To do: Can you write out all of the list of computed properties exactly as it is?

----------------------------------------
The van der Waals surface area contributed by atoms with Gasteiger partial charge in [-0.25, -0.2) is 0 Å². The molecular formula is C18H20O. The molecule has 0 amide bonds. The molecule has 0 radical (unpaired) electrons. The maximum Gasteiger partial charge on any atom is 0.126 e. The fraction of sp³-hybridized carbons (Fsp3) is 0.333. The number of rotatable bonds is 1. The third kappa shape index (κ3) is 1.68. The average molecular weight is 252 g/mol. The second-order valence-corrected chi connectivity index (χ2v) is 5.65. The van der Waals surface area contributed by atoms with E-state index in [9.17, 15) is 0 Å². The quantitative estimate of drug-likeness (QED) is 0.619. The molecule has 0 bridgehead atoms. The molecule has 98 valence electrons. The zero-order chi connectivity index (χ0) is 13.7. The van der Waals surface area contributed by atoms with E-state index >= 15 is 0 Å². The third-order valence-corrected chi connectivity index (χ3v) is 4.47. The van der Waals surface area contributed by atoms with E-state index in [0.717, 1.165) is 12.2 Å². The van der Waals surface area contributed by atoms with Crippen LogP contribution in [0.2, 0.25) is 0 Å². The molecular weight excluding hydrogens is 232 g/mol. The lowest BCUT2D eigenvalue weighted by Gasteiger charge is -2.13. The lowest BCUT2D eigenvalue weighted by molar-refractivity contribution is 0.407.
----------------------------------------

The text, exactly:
The van der Waals surface area contributed by atoms with Gasteiger partial charge in [-0.25, -0.2) is 0 Å². The molecular formula is C18H20O. The molecule has 0 amide bonds. The molecule has 0 radical (unpaired) electrons. The maximum Gasteiger partial charge on any atom is 0.126 e. The fraction of sp³-hybridized carbons (Fsp3) is 0.333. The number of rotatable bonds is 1. The third kappa shape index (κ3) is 1.68. The average molecular weight is 252 g/mol. The second-order valence-corrected chi connectivity index (χ2v) is 5.65. The van der Waals surface area contributed by atoms with E-state index in [9.17, 15) is 0 Å². The quantitative estimate of drug-likeness (QED) is 0.619. The molecule has 0 bridgehead atoms. The molecule has 98 valence electrons. The zero-order chi connectivity index (χ0) is 13.7. The van der Waals surface area contributed by atoms with E-state index >= 15 is 0 Å². The third-order valence-corrected chi connectivity index (χ3v) is 4.47. The van der Waals surface area contributed by atoms with E-state index in [0.717, 1.165) is 12.2 Å². The van der Waals surface area contributed by atoms with Crippen LogP contribution in [0.2, 0.25) is 0 Å². The molecular weight excluding hydrogens is 232 g/mol. The lowest BCUT2D eigenvalue weighted by Gasteiger charge is -2.13. The lowest BCUT2D eigenvalue weighted by molar-refractivity contribution is 0.407.